Abstract Expressionism: Research Point

Abstract expressionism is the term applied to new forms of abstract art developed by American painters in the 1940s and 1950s, mostly based in New York City, and also became known as the New York school.The name evokes their aim to make art that while abstract was also expressive or emotional in its effect. They were inspired by the surrealist idea that art should come from the unconscious mind, and by the automatism of artist Joan Miró.

Within abstract expressionism were two broad groupings:

  • Action painters : Jackson Pollock and Willem de Kooning who attacked their canvases with expressive brush strokes. They worked in a spontaneous improvisatory manner often using large brushes to make sweeping gestural marks,  or pouring paint over the surface directly placing their inner impulses onto the canvas.
  • Colour field painting : Mark RothkoBarnett Newman and Clyfford Still who created simple compositions with large areas of more or less a single flat colour intended to produce a contemplative or meditational response in the viewer.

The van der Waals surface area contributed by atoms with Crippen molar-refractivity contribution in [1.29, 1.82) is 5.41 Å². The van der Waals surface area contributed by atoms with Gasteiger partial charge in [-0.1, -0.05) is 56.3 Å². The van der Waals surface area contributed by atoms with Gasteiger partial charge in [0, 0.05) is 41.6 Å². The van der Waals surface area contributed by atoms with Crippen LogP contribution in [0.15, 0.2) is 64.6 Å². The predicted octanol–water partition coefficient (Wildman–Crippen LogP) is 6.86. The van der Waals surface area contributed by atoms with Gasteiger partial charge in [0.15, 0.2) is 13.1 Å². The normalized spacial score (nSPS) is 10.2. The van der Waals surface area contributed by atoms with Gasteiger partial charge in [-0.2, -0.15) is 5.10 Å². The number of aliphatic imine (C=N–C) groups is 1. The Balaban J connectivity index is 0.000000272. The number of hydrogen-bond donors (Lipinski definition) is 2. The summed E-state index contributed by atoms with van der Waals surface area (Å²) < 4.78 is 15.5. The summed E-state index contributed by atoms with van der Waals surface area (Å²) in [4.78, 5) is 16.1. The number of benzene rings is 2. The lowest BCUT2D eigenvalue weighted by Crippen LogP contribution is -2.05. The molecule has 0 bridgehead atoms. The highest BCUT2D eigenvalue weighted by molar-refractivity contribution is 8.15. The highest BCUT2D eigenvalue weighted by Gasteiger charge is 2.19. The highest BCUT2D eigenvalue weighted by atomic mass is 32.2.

Several important female Abstract Expressionists from New York and San Francisco like Helen Frankenthaler and Lee Krasner now receive credit as elemental members of the canon.

Key Ideas

  • influenced by Surrealism’s focus on mining the unconscious, interest in myth and archetypal symbols, understanding of painting itself as a struggle between self-expression and the chaos of the subconscious.
  • influenced by leftist politics, and value an art grounded in personal experience.
  • emphatically American in spirit – monumental in scale, romantic in mood, and expressive of a rugged individual freedom.

See my print experiments in the style of Abstract Expressionist Painters:

 

Women artists in abstract expressionism

Sources

Anfam, D., Ed. (2017). Abstract Expressionism. London, Royal Academy of the Arts. Book from the 2017 exhibition.
Tate Gallery
The Art Story.org

and see sources on posts for my abstract expressionist experiments:

Galleries and Exhibitions

Royal Academy: Abstract Expressionism  (24 September 2016 — 2 January 2017)

Tate Modern: Rothko  (26 September 2008 – 1 February 2009) and permanent exhibition